Quantify Prospect Readiness by Scoring Their Website Activity.

Take a step back and examine the entire spectrum of your website. You have blog articles, You have features pages. You maybe even have a pricing page. You also have form submissions. Were all these pages created equal? No.

Each page, and the number of times they visit each page, indicates your prospects' interest and readiness to purchase. So, knowing this, you'll want to keep score of each of these site activities accordingly.

Here's one way to assign points:

  • Blog post view: 1 pt
  • Ancillary support (About us, etc): 1pt
  • Features page view: 3 pts
  • Pricing page: 5 pts
  • Demo request: 10 pts

How do you set this up? Logic rules. As in, you write logic rules into your marketing automation platform so, "If prospect views page with URL containing "www.treetopgrowthstrategy.com/blog", assign 1 pt. This way, any blog post page view would register a point for that prospect.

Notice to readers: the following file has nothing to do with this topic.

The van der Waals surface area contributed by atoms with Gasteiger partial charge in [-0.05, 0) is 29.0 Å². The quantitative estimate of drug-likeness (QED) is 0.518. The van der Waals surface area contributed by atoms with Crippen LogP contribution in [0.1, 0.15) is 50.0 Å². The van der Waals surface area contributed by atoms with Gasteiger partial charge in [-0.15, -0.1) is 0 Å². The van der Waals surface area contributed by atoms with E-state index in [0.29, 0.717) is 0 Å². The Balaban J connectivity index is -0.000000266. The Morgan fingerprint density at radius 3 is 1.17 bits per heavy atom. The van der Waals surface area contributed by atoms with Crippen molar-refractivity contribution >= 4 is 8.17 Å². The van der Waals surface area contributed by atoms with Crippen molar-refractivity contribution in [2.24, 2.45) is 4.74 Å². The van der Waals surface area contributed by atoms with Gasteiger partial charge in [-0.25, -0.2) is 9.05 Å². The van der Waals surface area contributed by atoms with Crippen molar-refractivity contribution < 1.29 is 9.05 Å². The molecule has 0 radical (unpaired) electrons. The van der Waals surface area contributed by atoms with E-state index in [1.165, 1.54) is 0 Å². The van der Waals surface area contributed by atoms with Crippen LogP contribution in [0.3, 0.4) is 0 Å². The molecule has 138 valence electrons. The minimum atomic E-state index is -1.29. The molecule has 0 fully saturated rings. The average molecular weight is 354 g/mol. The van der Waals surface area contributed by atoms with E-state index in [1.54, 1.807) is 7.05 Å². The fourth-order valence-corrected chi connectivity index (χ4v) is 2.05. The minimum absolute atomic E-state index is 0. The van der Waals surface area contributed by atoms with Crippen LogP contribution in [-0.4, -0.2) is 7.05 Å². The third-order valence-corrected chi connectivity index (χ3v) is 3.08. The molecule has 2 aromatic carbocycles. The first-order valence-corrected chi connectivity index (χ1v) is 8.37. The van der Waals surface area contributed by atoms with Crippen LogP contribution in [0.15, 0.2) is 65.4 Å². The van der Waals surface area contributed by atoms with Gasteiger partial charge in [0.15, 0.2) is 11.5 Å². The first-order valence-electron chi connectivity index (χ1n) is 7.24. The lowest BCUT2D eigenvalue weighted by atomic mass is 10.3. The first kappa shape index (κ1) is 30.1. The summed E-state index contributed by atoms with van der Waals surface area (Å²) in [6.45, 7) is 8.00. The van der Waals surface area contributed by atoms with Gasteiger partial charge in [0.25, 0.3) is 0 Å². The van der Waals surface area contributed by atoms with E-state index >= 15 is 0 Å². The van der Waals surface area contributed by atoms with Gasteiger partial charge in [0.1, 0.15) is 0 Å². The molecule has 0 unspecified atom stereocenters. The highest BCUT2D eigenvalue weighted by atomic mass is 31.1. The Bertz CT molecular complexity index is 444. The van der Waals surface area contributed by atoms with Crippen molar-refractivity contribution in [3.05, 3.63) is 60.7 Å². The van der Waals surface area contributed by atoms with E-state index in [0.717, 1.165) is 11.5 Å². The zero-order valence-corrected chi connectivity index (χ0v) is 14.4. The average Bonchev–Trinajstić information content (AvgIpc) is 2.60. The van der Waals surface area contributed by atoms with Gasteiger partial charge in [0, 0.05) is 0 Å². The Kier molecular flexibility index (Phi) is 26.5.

How do you determine point values, you ask? A lot depends on your specific site and your specific buying process. If you have a ton of blog content that people sift through, you may want to increase the point values for the product pages.

 

Take Your Buyer's Process and Set up Automation Workflows with Goals

Workflows can seem complicated. But they don't have to be. Workflows become easier when you shorten their focus and give them a simple goal.

Let's take blog subscribers for example. Contact records that are just blog subscribers in your database have, in a very top-of-funnel way, indicated that they're interested in hearing more from you, so long as what you have to say is interesting. You probably asked them only for their email address when they originally opted-in for more content from you. This is a great group to focus on getting to download an eBook. Your goal of the workflow would then be to "Join a smart list of people who have submitted a form on _______ landing page."